Twitter is an incredible tool for any classroom,if you know how to use it. Teachers like Karen Lirenman and Kathy Cassidy show us how even very young children benefit greatly from the safe online connections through their teachers. If you’re still not convinced read the 100 Ways to Use Twitter in the Classroom right here on Edudemic.
In my new book Reinventing Writing, I share many of the best practices for the effective classroom use of Twitter. Now that you want to use Twitter, here are the essential apps, hashtags, and tips to help you to work efficiently and get the most out of your tweets.
Make Checking Your Class Twitter Account Faster
Hootsuite allows you to easily see who replied, who direct messaged you and what is going on in your favorite hashtags in one glimpse. It also has the advantage of built in language translation, a feature which a similar tool, Tweetdeck, doesn’t have.
Easily Check Out People for Your Class to Follow
I also like that you can click on a person’s icon and quickly see who they are and how engaged they are online. Before adding a new person to your classroom’s follow list you want to make sure that they don’t tweet any NSFW content. (NSFW stands for “Not Safe for Work” and if you see something with that hashtag on Twitter – NEVER open it at school.)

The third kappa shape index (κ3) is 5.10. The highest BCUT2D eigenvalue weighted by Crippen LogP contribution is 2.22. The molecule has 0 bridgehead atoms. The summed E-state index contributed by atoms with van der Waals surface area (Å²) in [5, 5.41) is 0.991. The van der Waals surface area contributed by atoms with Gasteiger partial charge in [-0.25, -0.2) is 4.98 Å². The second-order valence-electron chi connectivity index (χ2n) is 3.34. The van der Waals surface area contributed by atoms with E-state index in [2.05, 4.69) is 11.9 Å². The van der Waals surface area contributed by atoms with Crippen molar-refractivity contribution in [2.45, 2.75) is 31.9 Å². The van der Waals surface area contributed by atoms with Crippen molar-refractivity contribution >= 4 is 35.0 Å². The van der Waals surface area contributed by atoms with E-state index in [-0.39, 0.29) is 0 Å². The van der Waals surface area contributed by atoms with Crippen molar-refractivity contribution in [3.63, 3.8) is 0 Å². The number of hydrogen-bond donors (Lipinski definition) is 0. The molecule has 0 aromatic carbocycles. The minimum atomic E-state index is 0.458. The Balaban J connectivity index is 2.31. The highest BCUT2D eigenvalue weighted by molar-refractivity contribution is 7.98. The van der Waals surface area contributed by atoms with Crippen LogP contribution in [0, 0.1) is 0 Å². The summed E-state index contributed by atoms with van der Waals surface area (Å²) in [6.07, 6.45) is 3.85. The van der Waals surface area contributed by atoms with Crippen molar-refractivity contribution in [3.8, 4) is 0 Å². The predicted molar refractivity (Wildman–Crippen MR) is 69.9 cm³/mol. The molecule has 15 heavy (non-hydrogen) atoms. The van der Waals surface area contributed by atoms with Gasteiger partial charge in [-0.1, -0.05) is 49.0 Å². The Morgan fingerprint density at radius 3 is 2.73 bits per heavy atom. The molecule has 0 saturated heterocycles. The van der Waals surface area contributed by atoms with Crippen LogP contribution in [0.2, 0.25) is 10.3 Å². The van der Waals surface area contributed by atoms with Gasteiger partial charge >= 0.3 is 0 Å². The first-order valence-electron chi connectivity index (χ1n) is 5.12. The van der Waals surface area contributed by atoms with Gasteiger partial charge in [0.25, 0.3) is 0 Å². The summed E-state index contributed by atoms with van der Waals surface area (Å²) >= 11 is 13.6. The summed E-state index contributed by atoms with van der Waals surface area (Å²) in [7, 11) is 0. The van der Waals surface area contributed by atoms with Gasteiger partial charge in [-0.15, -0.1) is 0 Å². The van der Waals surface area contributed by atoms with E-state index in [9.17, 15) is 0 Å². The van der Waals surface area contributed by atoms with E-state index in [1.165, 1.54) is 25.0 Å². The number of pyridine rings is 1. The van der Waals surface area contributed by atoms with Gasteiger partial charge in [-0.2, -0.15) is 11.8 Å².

Schedule Tweets and Retweets
You can also schedule tweets to go out at a certain time using Hootsuite.
Tweet with Groups
If you need to manage a class or school account with a team of people, you can set that up for a small fee, otherwise it is free. You can use it online or on any mobile device.
Create a Schedule for Your Tweets
While you can do this in Hootsuite, I prefer to use Buffer to create a sharing schedule on all of my social media sites because it will also post to Facebook, Linked In, Google Plus and more. (This is how I post school updates to Facebook from school since Facebook is blocked but I have to update the page.)